void    *si_ptr;      /* POSIX.1b signal */
    void    *si_addr;     /* Memory location which caused fault */
    int      si_band;     /* Band event */
    int      si_fd;       /* File descriptor */
}

si_signo, si_errno and si_code are defined for all signals. (si_signo is unused on Linux.) The rest of the struct may be a union, so that one should only read the fields that are meaningful for the given signal:

*
POSIX.1b signals and SIGCHLD fill in si_pid and si_uid. .IP* SIGCHLD also fills in si_status, si_utime and si_stime.
*
si_int and si_ptr are specified by the sender of the POSIX.1b signal. See sigqueue(2) for more details.
*
SIGILL, SIGFPE, SIGSEGV, and SIGBUS fill in si_addr with the address of the fault. SIGPOLL fills in si_band and si_fd.

si_code indicates why this signal was sent. It is a value, not a bitmask. The values which are possible for any signal are listed in this table:

si_code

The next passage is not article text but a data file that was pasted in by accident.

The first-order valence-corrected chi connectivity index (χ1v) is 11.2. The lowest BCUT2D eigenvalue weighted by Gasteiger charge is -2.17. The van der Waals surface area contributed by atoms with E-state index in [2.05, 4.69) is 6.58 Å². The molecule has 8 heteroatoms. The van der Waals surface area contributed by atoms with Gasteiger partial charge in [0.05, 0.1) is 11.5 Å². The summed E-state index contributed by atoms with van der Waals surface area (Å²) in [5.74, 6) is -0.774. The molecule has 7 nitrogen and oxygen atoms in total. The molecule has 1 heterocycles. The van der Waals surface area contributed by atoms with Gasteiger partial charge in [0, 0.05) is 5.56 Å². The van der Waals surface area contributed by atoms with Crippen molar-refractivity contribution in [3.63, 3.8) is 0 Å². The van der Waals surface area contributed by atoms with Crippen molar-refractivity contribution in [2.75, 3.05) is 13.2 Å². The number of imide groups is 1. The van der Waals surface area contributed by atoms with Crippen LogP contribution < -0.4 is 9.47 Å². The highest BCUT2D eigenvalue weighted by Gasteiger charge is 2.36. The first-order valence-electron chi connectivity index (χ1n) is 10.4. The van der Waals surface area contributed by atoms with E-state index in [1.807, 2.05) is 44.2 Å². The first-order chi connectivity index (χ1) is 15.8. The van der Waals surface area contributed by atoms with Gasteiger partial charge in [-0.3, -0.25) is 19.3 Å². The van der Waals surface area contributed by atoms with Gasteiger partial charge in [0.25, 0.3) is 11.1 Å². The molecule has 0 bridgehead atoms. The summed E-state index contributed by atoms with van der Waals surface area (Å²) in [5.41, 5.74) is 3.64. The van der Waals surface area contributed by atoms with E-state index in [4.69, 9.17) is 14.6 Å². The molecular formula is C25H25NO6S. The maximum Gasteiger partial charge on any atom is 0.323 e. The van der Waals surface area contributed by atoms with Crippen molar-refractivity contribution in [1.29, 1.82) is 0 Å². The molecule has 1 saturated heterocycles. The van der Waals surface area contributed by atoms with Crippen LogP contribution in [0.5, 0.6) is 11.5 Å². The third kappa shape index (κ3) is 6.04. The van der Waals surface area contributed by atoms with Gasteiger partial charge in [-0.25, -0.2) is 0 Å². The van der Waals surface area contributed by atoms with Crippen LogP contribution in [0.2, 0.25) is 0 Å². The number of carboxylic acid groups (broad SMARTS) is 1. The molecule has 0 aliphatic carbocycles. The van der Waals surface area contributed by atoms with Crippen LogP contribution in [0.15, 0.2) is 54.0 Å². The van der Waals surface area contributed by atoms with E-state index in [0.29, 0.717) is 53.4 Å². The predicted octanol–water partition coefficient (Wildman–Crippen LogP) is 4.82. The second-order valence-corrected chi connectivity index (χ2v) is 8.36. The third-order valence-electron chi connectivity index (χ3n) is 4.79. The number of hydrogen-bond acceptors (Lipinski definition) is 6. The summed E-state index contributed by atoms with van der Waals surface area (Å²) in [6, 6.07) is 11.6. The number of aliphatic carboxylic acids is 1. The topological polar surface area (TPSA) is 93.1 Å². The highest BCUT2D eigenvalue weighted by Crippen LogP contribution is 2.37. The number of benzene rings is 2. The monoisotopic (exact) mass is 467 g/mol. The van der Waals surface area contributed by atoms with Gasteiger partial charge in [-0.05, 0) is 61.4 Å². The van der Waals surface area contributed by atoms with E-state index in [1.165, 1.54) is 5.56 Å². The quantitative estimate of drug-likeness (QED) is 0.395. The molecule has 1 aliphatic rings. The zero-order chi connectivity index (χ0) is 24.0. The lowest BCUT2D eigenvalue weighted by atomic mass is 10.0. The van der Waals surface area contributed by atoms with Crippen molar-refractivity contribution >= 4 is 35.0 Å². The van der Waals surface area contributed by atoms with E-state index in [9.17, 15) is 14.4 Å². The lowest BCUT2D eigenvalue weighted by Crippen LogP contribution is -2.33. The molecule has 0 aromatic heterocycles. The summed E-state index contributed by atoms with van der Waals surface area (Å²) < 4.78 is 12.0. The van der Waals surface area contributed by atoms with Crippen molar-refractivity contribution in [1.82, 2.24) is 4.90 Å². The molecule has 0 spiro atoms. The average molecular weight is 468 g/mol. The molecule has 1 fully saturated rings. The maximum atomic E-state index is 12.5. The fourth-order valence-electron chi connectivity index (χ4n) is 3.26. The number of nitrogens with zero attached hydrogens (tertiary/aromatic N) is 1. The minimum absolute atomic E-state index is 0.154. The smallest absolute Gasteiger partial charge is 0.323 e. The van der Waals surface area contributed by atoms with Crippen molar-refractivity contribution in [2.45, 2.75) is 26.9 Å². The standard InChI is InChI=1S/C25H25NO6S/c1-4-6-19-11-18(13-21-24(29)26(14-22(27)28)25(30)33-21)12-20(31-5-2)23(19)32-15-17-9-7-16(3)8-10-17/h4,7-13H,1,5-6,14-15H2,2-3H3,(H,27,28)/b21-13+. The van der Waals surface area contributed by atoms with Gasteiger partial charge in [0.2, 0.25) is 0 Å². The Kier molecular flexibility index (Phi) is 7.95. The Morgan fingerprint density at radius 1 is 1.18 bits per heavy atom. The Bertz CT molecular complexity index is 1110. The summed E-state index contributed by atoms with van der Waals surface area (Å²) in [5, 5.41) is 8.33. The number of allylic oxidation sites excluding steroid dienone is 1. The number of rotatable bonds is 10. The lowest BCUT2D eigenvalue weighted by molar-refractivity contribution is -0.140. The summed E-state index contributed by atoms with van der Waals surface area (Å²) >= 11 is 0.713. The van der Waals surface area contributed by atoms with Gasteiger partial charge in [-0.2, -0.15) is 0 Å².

ValueSignal origin
SI_USERkill(2), sigsend(2), or raise(3)
SI_KERNELThe kernel
SI_QUEUEsigqueue(2)
SI_TIMERPOSIX timer expired
SI_MESGQPOSIX message queue state changed (since Linux 2.6.6)
SI_ASYNCIOAIO completed
SI_SIGIOqueued SIGIO
SI_TKILLtkill(2) or tgkill(2) (since Linux 2.4.19)

SIGILL
ILL_ILLOPCillegal opcode
ILL_ILLOPNillegal operand
ILL_ILLADRillegal addressing mode
ILL_ILLTRPillegal trap
ILL_PRVOPCprivileged opcode
ILL_PRVREGprivileged register
ILL_COPROCcoprocessor error
ILL_BADSTKinternal stack error

SIGFPE
FPE_INTDIVinteger divide by zero
FPE_INTOVFinteger overflow
FPE_FLTDIVfloating point divide by zero
FPE_FLTOVFfloating point overflow
FPE_FLTUNDfloating point underflow
FPE_FLTRESfloating point inexact result
FPE_FLTINVfloating point invalid operation
FPE_FLTSUBsubscript out of range

SIGSEGV
SEGV_MAPERRaddress not mapped to object
SEGV_ACCERRinvalid permissions for mapped object

SIGBUS
BUS_ADRALNinvalid address alignment